Two days after Hurricane Ida blew through Louisiana, residents are just beginning to assess the damage. Power was lost completely in New Orleans. And while providers have begun to slowly restore power to one pocket of New Orleans on Wednesday, many Louisianans still under punishing summer temperatures, are bracing for another disaster: mold.
The high winds of Hurricane Ida, which reached 150 mph, could have blown water into houses. Roof damage or blown out windows can also trap water inside a house leading to the mold you can smell, and the mold you can see.
"Once they start to grow, it's exponential," said Claudette Reichel, a professor and extension housing specialist at the Louisiana State University Agricultural Center.
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Mold colonies typically form in three days but can also start growing after 48 hours. If people smell mold in their house, then they have mold. Unless a house flooded, then the mold will be on the surface and visible, experts said.
"The most important issue is to act fast," Reichel said. "If you have wet carpeting, wet upholstery, wet mattresses, those need to be removed as soon as possible."
Wood, metal and plastic with mold can all be cleaned. Sheetrock with mold on the surface can also be cleaned, but if the mold eats into the top paper layer then the sheetrock must be removed.
But immediacy may prove to be an issue. After Hurricane Katrina in 2005, many New Orleans homes remained flooded for weeks and residents were locked out of the city. People often returned to rooms cover in mold. While flooding was limited in the city center, evacuated residents are still being told by city officials not to return.
Across Louisiana, Gov. John Bel Edwards warned evacuated residents from the areas hit by Hurricane Ida not to return until it is safe to do so, as critical infrastructure has been destroyed in the hardest hit parishes.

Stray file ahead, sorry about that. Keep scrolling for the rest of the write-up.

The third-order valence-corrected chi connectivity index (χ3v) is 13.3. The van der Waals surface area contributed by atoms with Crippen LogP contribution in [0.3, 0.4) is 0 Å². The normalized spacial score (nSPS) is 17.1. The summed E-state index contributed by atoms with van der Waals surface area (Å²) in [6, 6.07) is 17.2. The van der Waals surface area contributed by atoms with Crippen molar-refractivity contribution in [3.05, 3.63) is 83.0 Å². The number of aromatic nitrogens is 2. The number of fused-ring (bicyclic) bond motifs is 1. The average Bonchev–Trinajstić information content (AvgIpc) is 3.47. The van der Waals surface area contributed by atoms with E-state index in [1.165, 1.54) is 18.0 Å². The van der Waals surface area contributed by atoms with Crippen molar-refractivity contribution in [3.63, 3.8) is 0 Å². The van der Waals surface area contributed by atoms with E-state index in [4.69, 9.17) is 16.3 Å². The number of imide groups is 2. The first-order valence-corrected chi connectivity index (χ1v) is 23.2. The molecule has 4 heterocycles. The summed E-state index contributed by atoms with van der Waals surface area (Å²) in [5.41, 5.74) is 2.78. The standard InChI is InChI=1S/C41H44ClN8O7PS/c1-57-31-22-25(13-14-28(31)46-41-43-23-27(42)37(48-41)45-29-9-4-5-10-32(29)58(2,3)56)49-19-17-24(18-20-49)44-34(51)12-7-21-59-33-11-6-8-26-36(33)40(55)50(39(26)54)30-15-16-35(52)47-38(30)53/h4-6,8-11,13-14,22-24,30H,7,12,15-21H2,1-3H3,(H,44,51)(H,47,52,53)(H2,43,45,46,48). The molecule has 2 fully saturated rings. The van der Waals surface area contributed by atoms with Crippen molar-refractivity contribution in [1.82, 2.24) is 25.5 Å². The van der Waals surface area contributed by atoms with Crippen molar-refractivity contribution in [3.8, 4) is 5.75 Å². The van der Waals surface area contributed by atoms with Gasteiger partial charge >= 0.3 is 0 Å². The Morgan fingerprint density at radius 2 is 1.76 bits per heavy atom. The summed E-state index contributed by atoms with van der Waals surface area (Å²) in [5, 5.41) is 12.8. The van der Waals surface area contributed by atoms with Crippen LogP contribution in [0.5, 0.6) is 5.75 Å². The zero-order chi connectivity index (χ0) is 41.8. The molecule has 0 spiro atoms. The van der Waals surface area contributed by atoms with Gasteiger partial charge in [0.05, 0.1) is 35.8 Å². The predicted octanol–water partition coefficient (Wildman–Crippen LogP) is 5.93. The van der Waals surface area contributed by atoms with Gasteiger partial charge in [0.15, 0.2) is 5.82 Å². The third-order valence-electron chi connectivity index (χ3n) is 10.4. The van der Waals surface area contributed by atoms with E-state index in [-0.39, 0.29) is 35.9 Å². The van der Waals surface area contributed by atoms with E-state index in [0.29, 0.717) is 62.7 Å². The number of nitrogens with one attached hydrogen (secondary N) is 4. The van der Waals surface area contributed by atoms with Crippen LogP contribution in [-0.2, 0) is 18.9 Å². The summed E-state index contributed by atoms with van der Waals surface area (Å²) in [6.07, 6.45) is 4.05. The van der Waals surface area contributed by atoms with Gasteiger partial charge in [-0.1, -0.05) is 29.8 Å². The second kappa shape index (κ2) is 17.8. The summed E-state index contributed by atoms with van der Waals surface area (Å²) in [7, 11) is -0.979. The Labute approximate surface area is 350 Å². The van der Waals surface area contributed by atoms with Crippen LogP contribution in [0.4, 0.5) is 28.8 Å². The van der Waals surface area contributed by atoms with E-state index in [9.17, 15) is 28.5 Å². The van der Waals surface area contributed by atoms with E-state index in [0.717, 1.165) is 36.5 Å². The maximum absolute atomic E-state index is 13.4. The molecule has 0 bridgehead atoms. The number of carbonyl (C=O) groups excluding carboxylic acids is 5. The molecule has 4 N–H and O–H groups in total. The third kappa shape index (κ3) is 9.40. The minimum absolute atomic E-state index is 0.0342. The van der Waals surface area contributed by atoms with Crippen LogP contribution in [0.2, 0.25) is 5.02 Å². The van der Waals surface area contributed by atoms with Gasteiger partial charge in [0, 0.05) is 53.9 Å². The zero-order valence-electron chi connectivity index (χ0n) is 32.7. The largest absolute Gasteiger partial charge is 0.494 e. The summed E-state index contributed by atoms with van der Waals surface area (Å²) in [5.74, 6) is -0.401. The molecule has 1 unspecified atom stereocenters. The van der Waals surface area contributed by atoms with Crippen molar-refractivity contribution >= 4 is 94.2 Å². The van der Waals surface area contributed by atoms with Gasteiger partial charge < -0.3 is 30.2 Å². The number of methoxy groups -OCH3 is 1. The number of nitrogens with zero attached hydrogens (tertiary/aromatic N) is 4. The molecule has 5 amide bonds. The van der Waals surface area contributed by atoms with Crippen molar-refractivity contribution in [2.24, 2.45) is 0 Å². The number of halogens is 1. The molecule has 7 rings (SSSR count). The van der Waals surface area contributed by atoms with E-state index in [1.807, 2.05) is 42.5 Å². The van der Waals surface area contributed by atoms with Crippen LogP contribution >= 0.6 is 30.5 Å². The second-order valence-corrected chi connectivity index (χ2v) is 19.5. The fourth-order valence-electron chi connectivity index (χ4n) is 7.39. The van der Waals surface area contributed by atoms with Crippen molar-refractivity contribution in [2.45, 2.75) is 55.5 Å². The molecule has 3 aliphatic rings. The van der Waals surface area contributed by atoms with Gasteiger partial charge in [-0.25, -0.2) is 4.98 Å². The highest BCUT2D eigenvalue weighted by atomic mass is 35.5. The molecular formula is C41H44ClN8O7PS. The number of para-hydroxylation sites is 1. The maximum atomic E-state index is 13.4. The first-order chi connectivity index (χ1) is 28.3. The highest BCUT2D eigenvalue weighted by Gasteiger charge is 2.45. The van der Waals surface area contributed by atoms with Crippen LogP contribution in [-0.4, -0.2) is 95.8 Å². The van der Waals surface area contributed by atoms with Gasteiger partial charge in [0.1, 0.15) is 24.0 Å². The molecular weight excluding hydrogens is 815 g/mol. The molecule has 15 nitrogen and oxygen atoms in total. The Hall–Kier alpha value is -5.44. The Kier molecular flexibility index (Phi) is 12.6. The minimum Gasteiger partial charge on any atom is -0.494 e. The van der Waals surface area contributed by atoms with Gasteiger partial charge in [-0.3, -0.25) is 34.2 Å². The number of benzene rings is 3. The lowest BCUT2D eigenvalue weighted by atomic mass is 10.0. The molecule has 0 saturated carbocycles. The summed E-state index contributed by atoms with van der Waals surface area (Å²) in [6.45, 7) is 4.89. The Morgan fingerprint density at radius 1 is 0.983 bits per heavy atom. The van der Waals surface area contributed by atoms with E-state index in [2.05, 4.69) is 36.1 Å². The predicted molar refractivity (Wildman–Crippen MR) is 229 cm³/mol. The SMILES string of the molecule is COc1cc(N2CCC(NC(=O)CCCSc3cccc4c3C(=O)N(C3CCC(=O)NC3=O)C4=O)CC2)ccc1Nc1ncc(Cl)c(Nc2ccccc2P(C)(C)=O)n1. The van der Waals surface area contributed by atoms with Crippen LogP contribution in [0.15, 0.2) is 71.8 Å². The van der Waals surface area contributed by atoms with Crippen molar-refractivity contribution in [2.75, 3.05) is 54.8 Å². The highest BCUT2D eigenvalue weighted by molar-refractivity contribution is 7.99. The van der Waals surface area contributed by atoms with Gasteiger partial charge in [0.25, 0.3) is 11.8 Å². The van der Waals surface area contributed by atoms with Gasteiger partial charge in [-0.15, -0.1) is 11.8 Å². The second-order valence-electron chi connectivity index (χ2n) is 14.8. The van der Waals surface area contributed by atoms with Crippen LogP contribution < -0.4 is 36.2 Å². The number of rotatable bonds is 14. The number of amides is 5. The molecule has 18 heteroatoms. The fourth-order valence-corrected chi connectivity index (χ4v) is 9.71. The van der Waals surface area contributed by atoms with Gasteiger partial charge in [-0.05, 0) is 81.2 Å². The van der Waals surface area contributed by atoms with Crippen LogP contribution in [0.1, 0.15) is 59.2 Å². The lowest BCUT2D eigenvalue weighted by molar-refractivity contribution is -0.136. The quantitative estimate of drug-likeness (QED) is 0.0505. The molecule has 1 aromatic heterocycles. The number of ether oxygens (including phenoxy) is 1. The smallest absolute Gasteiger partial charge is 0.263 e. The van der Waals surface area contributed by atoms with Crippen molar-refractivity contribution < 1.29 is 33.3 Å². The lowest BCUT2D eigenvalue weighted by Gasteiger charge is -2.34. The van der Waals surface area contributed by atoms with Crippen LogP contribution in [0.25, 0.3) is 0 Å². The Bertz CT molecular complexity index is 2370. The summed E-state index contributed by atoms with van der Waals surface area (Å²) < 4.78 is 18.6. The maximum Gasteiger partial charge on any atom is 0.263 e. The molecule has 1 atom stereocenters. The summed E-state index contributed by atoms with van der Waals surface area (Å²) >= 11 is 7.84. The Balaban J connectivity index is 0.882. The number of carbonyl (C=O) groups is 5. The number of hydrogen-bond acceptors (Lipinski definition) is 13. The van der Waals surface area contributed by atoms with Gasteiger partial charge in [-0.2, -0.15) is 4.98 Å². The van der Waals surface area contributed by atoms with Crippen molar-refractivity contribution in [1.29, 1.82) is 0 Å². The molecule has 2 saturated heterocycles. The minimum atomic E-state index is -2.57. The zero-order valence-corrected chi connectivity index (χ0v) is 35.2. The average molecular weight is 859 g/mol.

Dangers of mold cleanup
Reichel recommended that anything that can be moved should be cleaned outside. Goggles, gloves and an N95 respirator would be worn during the cleanup.
Although many people use bleach to clean mold, Reichel does not recommend it. Bleach kills mold and stops its growth, but dead mold is still hazardous.
Mold can also be dangerous for people with asthma or other respiratory issues.
"Because it's in the grocery store, people think it's perfectly safe," she said. A hydrogen peroxide-based household cleaner is the safest product.
Even if water did not get into a house, there is still a small risk of mold growth. If temperatures drop at night, dew could form inside a house and make furniture damp.
"That's when in the old days, when they closed up they threw sheets over the furniture," Reichel said.
Companies can be hired to remove mold. In Louisiana they must be licensed by the state.
Sheldon Yellen, CEO of BELFOR Property Restoration, warned that after a disaster like Hurricane Ida, unlicensed contractors often try to tackle mold remediation.
"It's absolutely critical that people do a few minutes of due diligence," Yellen said.
BELFOR is sending up to 2,400 out-of-state workers to Louisiana. Most of their existing clients are commercial properties.
The cost to remediate mold in home can range from $1,000 to $10,000s, Yellen said.
Reichel, however, realizes that most homeowners cannot afford these services and after a major disaster they can be hard to secure.
"The reality is the vast majority of homeowners are not going to have that luxury," she said.
Unless someone is elderly, has asthma, a mold allergy or other respiratory ailments, including COVID-19, they can tackle mold remediation themselves.
While the physical damage to a home can be substantial Reichel noted that people often overreact to the health dangers of mold.
The effects of exposure to mold depend on your susceptibility, said Felicia Rabito, a professor in the department of epidemiology at Tulane School of Public Health. For people who have asthma, it can cause attacks or allergic reactions.
"Heavy exposure is unhealthy for anybody," Reichel said. "But mold is part of life. It's in the air you're breathing right now."
A guide to mold remediation can be found at www.lsuagcenter.com/lahouse. An extensive post-disaster guide for HUD called "Rebuild Healthy Homes," can also be downloaded as a free app for Apple and Android phones.
Andrew Capps and Maria Clark contributed to this story.
This article originally appeared on The American South: Hurricane Ida: Mold a big concern in Louisiana after storm